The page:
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Arizona grandparents' rights: how to stay involved with grandkids

A relatively new movement is gathering steam in Arizona and elsewhere. More and more grandparents are seeking visitation rights and more with grandchildren and, in jurisdictions where they seemingly have no protection, are spearheading drives to change the law.

Grandparents' rights have come about as the marriages of their sons or daughters have failed. In some situations, their offspring have moved back home; in others, grandparents have become involved in child custody proceedings, seeking to maintain the bond they have formed with their grandchildren.

While each situation is different, there are some tips that may be helpful to grandparents as they attempt to navigate an admittedly slippery slope. Stay neutral, stay connected and stay on message. That three-pronged approach may help keep caring grandparents involved while also guarding their pocketbooks and maintaining the lifestyle they want.

The grandchild at the center of a divorce has likely already felt the tension between the parents. There is no sense in adding to it by offering opinions about the parties, even in the face of questions from children about when things will be okay once again. Rather than making personal attacks or defending bad behavior, the focus is more appropriately put on the parents' decision to live apart and the fact that the children are still very much loved by parents and grandparents alike. Indeed, it is even possible that today's spat between the parents could segue into tomorrow's reconciliation, making neutrality all the more important.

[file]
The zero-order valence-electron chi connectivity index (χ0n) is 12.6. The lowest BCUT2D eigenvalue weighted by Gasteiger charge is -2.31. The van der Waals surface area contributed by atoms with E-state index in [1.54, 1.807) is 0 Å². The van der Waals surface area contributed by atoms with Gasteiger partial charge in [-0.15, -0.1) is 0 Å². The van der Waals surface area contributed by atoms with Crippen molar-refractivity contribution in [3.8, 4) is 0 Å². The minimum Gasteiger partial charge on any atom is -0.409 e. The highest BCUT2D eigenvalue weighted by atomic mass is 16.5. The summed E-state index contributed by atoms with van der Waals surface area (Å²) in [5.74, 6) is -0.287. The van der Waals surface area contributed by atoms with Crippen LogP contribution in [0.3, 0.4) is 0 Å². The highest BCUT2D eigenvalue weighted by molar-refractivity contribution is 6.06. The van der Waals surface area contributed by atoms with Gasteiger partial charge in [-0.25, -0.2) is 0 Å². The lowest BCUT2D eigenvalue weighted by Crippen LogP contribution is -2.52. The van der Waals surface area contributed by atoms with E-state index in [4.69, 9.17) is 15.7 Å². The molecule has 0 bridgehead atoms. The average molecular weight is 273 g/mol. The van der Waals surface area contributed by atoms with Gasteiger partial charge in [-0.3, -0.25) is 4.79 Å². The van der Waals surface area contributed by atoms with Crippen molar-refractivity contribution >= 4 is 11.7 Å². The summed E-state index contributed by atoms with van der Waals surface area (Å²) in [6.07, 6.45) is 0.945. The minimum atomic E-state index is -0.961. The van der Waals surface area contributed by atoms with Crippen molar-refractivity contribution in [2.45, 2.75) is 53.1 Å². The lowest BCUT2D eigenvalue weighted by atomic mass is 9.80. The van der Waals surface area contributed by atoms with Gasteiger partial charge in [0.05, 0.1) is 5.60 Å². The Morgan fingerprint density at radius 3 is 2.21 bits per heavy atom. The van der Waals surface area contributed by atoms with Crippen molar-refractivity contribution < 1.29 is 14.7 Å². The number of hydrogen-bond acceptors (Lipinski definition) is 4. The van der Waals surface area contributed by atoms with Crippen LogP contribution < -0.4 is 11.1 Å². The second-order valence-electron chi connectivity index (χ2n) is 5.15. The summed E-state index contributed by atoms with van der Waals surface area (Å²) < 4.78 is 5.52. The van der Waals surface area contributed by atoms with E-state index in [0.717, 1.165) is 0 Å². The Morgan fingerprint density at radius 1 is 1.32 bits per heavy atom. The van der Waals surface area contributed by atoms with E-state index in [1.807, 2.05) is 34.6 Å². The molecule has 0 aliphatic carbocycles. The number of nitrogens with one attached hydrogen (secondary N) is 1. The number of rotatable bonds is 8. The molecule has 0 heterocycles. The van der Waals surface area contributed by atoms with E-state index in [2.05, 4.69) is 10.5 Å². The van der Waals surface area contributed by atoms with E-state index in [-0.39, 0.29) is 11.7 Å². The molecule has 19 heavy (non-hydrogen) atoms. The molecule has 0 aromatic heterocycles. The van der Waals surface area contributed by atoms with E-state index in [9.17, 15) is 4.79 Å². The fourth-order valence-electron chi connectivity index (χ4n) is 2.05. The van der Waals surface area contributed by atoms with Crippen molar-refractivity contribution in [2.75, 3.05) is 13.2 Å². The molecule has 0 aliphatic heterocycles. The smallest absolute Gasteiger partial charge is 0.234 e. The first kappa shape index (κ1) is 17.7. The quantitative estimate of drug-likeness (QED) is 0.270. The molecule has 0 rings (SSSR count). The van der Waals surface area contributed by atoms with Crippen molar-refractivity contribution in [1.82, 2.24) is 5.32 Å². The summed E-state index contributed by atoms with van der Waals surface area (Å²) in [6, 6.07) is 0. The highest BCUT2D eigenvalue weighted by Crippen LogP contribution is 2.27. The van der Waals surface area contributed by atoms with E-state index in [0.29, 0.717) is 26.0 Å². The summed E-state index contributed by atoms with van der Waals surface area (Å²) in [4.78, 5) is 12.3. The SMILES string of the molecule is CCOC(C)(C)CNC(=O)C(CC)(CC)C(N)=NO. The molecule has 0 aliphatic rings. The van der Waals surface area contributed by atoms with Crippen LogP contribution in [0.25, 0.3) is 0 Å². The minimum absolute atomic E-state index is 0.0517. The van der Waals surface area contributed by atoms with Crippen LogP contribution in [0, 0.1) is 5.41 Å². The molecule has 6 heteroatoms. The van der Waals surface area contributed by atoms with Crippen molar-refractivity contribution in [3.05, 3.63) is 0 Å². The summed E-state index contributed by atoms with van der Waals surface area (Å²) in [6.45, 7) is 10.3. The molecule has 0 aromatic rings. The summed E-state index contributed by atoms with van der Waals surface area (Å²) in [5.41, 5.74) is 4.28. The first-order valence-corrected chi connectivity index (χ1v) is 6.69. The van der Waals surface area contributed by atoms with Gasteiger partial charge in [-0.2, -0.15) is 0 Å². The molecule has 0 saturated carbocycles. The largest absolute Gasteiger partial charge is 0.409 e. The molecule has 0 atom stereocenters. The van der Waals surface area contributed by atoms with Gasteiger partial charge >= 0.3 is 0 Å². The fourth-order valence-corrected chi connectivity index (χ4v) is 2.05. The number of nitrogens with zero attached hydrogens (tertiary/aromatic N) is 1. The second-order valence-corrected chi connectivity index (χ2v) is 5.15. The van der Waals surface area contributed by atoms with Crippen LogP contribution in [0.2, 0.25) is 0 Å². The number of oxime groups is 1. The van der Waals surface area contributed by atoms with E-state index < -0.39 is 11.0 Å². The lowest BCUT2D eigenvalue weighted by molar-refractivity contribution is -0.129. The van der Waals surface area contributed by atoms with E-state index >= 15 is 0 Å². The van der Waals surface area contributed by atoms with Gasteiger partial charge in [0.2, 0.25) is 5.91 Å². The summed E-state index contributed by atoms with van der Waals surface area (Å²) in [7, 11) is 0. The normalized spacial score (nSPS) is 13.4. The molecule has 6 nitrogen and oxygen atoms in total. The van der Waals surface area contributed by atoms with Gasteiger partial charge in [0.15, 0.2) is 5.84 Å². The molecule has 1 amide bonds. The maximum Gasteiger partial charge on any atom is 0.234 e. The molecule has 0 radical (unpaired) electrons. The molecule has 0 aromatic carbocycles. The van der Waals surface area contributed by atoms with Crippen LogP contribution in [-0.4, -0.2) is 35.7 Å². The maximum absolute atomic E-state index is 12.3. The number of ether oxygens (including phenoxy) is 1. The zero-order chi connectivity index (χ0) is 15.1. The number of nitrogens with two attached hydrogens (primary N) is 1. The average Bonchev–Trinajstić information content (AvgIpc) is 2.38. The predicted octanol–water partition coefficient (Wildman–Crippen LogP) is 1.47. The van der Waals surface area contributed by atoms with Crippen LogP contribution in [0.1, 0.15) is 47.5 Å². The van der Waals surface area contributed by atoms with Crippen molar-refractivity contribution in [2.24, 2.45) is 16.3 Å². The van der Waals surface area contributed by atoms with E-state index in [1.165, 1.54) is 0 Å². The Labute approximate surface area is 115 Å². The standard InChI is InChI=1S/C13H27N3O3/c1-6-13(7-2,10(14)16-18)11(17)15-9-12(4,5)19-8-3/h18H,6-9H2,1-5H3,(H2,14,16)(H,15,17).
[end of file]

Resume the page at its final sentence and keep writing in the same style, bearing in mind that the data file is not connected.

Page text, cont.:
The emotional turmoil that an Arizona divorce often brings likely means that the parents are not truly focused on visitations with grandma and grandpa. While continuing to stay as neutral as possible, offers to help out with caring for the children or attending events and activities may be helpful. This is best accomplished in a spirit of cooperation, so that a parent does not worry that an in-law may be planting seeds of negativity.

In child custody disputes, courts make decisions based on the best interests of the children. To the extent that grandparents can see their interactions with the child from that perspective, they are more likely to stay on message. In other words, don't shower them with gifts to win them over. Grandparents' rights protection is a growing segment of the law, and those that are able to keep the focus on what is best for the grandkids are likely to come out ahead.

Source:, "Grandparents and divorce: Tips for helping your grandchild," July 1, 2012

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DeShon Laraye Pullen PLC and founding attorney DeShon Laraye Pullen received many prestigious honors, including: Small Firm of the Year, Family Law Litigator of the Year, selection to Arizona Super Lawyers and a Superb, 10.0 Avvo rating.

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